Reporting on the Mexican Cartel Drug War

Juárez Deadlier than Miami in '80s

Thursday, November 19, 2009 |

This story originally appeared in the November 15 edition of the El Paso Times.


They called themselves "cocaine cowboys," and in the early 1980s, they gave Miami the highest murder rate in the world.

Daytime gunfights in the middle of the city between Colombian and Cuban drug cartels were routine. The morgue in Miami became so crowded that Dade County leased a refrigerated trailer from Burger King to handle all the bodies.

In the late 1980s and into the 1990s, the drug violence shifted to other cities, including Detroit and Los Angeles, where street gangs fought for control of the crack cocaine market. Gangs made these cities among the most violent in the United States.

Today, Juárez bears the unwelcome title of deadliest city in North America.

There is, however, a significant difference between the drug war in Juárez and the drug violence that occurred in Miami, Los Angeles, New Orleans, Detroit and just about every other major U.S. city, an expert said.


"In Miami and Detroit, there was never a point where the police department, where the government, lost control," said Howard Campbell, a University of Texas at El Paso professor, who is an expert on the Mexican drug cartels. "The corruption in Juárez is bad, the violence is unlike anything we've seen and there is a meltdown of public order. No U.S. city has ever been this bad."

Juárez, population 1.7 million, is averaging between 200 and 300 killings a month. Miami, which had a population 346,000 in 1980, averaged about 20 murders a month.


Since 2008, Juárez has been mired in one of the world's massive and brutal drug wars. About 4,000 people have been killed, including police officers, businessmen, lawyers, soldiers, government officials and innocent bystanders. The Mexican military has stepped in and taken control of the city police department and the prison.

Daily violence is a way of life in Juárez, as residents stay indoors at night and executions occur in the middle of the day on busy streets. This month, gunmen executed four men outside an elementary school while classes were in session. The same day, masked assailants shot and killed six patrons of a strip club, including a U.S. airman from New Mexico.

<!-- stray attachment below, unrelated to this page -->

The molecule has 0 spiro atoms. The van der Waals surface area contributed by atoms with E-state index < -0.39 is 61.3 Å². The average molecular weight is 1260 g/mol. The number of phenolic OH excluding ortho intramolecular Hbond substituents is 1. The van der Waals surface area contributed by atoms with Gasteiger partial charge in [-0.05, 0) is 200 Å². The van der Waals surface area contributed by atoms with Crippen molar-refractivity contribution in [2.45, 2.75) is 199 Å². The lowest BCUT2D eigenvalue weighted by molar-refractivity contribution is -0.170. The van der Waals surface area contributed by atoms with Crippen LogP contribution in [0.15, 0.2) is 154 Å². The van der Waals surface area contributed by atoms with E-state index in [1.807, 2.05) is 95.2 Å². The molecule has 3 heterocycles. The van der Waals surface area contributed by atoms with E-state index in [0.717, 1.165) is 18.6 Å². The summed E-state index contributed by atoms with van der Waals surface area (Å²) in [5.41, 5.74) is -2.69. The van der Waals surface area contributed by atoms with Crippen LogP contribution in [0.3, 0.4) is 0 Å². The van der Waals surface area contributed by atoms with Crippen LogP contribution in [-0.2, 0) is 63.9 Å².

The storyline in Juárez is eerily familiar to Edna Buchanan, a former Miami Herald reporter who covered the police beat during the worst of the cocaine wars. Her coverage of crime in Miami brought her a Pulitzer Prize in 1986.


"These cocaine cowboys, as they were called in Miami, were ruthless," Buchanan said. "They would go in and shoot anyone they wanted, anywhere. If they were after a man, they would kill the wife, the children, and if the Avon lady rang the doorbell at the same time, they would kill her, too."

As is the case in Juárez, the Miami cartels relished violence because they wanted to intimidate.

"One time they followed a man into a shopping mall and shot him in there, along with the store clerks," Buchanan said. "Then they just walked out and left everything behind. They didn't care."

In this same case, she said, the hitmen left behind the van they used to get to the mall. It was bulletproof and had gun ports and a high-performance engine. Inside the van, police found grenades and submachine guns.

"This was the first time the police department realized they were outmatched," Buchanan said. "Up until then, police officers were still carrying six-shooters. They were no match for the cartels."


But the same cockiness that made the cartels powerful and feared led to their demise, she said.

"There was too much public pressure and outcry against them. Because everything was done out in the open, the public outcry forced the city, the state and the federal government to find a way to end it."

The happened when the Drug Enforcement Administration and the U.S. Coast Guard put a stranglehold on drug trafficking into Miami by checking every ship and vessel coming into port. At the same time, city, state and federal law enforcement agencies combined to investigate and arrest the cartel members operating in the city.


The same drug violence that shook Miami moved to several other U.S. cities in the mid-1980s, experts said. Among the worst was Detroit, where several street gangs fought to control the crack market, which had sales estimated at $1 million to $3 million a day.

Before 1990, Detroit averaged 300 murders a year. In 1991, the number increased to 615. Almost all of the killings were related to the drug trade.

Detroit had about 1.1 million residents at the time. Its population peaked at 1.85 million after World War II. Detroit is about half as large today.

Carl S. Taylor, a Michigan State University professor who is an expert on street gangs, said the violence in Detroit was brutal, but it involved different gangs at different times, unlike what is occurring in Juárez today.

"It looks like (Juárez) is at war," Taylor said. "The Detroit gangs were brazen but not as blatant, and they did more damage to each other than to civilians."

And in Detroit, Taylor said, the police, district attorney and DEA never lost control of the city's streets to the gangs.

"Once indictments and arrests were issued, the gangs were minimized," Taylor said. "We still have problems, but it is nothing compared to what is happening in Mexico."

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